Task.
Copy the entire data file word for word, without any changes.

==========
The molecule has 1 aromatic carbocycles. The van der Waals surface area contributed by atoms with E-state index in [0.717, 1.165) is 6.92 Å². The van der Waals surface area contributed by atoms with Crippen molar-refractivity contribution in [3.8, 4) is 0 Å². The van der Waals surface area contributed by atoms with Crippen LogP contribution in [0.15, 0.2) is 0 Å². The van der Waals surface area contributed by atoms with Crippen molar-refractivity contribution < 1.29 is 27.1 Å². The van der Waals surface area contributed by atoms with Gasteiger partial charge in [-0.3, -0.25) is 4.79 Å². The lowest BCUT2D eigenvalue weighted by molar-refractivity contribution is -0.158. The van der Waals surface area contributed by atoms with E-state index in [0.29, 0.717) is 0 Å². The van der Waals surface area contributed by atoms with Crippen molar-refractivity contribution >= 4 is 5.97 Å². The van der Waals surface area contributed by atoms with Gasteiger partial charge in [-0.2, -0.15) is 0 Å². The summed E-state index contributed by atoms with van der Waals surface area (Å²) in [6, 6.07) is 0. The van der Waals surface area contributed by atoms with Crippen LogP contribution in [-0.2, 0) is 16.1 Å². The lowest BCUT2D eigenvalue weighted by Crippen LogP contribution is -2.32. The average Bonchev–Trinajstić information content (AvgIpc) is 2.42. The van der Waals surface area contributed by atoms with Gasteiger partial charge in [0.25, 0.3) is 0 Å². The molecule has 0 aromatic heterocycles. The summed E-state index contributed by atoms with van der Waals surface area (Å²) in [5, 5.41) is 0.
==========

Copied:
The molecule has 1 aromatic carbocycles. The van der Waals surface area contributed by atoms with E-state index in [0.717, 1.165) is 6.92 Å². The van der Waals surface area contributed by atoms with Crippen molar-refractivity contribution in [3.8, 4) is 0 Å². The van der Waals surface area contributed by atoms with Crippen LogP contribution in [0.15, 0.2) is 0 Å². The van der Waals surface area contributed by atoms with Crippen molar-refractivity contribution < 1.29 is 27.1 Å². The van der Waals surface area contributed by atoms with Gasteiger partial charge in [-0.3, -0.25) is 4.79 Å². The lowest BCUT2D eigenvalue weighted by molar-refractivity contribution is -0.158. The van der Waals surface area contributed by atoms with E-state index in [0.29, 0.717) is 0 Å². The van der Waals surface area contributed by atoms with Crippen molar-refractivity contribution >= 4 is 5.97 Å². The van der Waals surface area contributed by atoms with Gasteiger partial charge in [-0.2, -0.15) is 0 Å². The summed E-state index contributed by atoms with van der Waals surface area (Å²) in [6, 6.07) is 0. The van der Waals surface area contributed by atoms with Crippen LogP contribution in [-0.2, 0) is 16.1 Å². The lowest BCUT2D eigenvalue weighted by Crippen LogP contribution is -2.32. The average Bonchev–Trinajstić information content (AvgIpc) is 2.42. The van der Waals surface area contributed by atoms with Gasteiger partial charge in [0.25, 0.3) is 0 Å². The molecule has 0 aromatic heterocycles. The summed E-state index contributed by atoms with van der Waals surface area (Å²) in [5, 5.41) is 0.